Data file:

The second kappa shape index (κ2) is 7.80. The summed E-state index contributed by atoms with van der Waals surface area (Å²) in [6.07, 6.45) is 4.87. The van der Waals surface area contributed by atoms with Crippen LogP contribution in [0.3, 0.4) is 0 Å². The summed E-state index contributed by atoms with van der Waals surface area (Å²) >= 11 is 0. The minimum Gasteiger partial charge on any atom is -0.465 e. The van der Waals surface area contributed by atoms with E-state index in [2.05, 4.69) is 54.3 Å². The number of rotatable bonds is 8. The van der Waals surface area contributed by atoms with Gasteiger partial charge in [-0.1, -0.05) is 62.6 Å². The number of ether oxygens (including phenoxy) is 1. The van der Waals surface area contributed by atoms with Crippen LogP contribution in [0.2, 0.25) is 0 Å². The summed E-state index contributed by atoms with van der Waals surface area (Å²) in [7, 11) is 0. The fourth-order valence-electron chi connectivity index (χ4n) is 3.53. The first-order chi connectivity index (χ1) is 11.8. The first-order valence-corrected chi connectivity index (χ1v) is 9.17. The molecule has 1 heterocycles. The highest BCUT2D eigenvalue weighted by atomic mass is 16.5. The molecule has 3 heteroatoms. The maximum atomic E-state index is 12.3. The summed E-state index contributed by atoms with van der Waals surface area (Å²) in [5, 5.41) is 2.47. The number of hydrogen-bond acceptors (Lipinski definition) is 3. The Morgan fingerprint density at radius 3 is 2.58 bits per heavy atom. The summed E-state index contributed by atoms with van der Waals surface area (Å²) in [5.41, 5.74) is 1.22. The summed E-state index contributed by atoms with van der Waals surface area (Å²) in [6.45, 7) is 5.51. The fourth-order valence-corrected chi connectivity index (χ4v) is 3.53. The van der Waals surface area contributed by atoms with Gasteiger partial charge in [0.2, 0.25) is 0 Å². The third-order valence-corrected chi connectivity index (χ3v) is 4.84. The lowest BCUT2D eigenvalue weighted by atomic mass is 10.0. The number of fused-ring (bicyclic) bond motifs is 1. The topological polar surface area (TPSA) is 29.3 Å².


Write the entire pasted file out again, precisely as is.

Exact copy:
The second kappa shape index (κ2) is 7.80. The summed E-state index contributed by atoms with van der Waals surface area (Å²) in [6.07, 6.45) is 4.87. The van der Waals surface area contributed by atoms with Crippen LogP contribution in [0.3, 0.4) is 0 Å². The summed E-state index contributed by atoms with van der Waals surface area (Å²) >= 11 is 0. The minimum Gasteiger partial charge on any atom is -0.465 e. The van der Waals surface area contributed by atoms with E-state index in [2.05, 4.69) is 54.3 Å². The number of rotatable bonds is 8. The van der Waals surface area contributed by atoms with Gasteiger partial charge in [-0.1, -0.05) is 62.6 Å². The number of ether oxygens (including phenoxy) is 1. The van der Waals surface area contributed by atoms with Crippen LogP contribution in [0.2, 0.25) is 0 Å². The summed E-state index contributed by atoms with van der Waals surface area (Å²) in [7, 11) is 0. The fourth-order valence-electron chi connectivity index (χ4n) is 3.53. The first-order chi connectivity index (χ1) is 11.8. The first-order valence-corrected chi connectivity index (χ1v) is 9.17. The molecule has 1 heterocycles. The highest BCUT2D eigenvalue weighted by atomic mass is 16.5. The molecule has 3 heteroatoms. The maximum atomic E-state index is 12.3. The summed E-state index contributed by atoms with van der Waals surface area (Å²) in [5, 5.41) is 2.47. The number of hydrogen-bond acceptors (Lipinski definition) is 3. The Morgan fingerprint density at radius 3 is 2.58 bits per heavy atom. The summed E-state index contributed by atoms with van der Waals surface area (Å²) in [5.41, 5.74) is 1.22. The summed E-state index contributed by atoms with van der Waals surface area (Å²) in [6.45, 7) is 5.51. The fourth-order valence-corrected chi connectivity index (χ4v) is 3.53. The van der Waals surface area contributed by atoms with Gasteiger partial charge in [0.2, 0.25) is 0 Å². The third-order valence-corrected chi connectivity index (χ3v) is 4.84. The lowest BCUT2D eigenvalue weighted by atomic mass is 10.0. The number of fused-ring (bicyclic) bond motifs is 1. The topological polar surface area (TPSA) is 29.3 Å².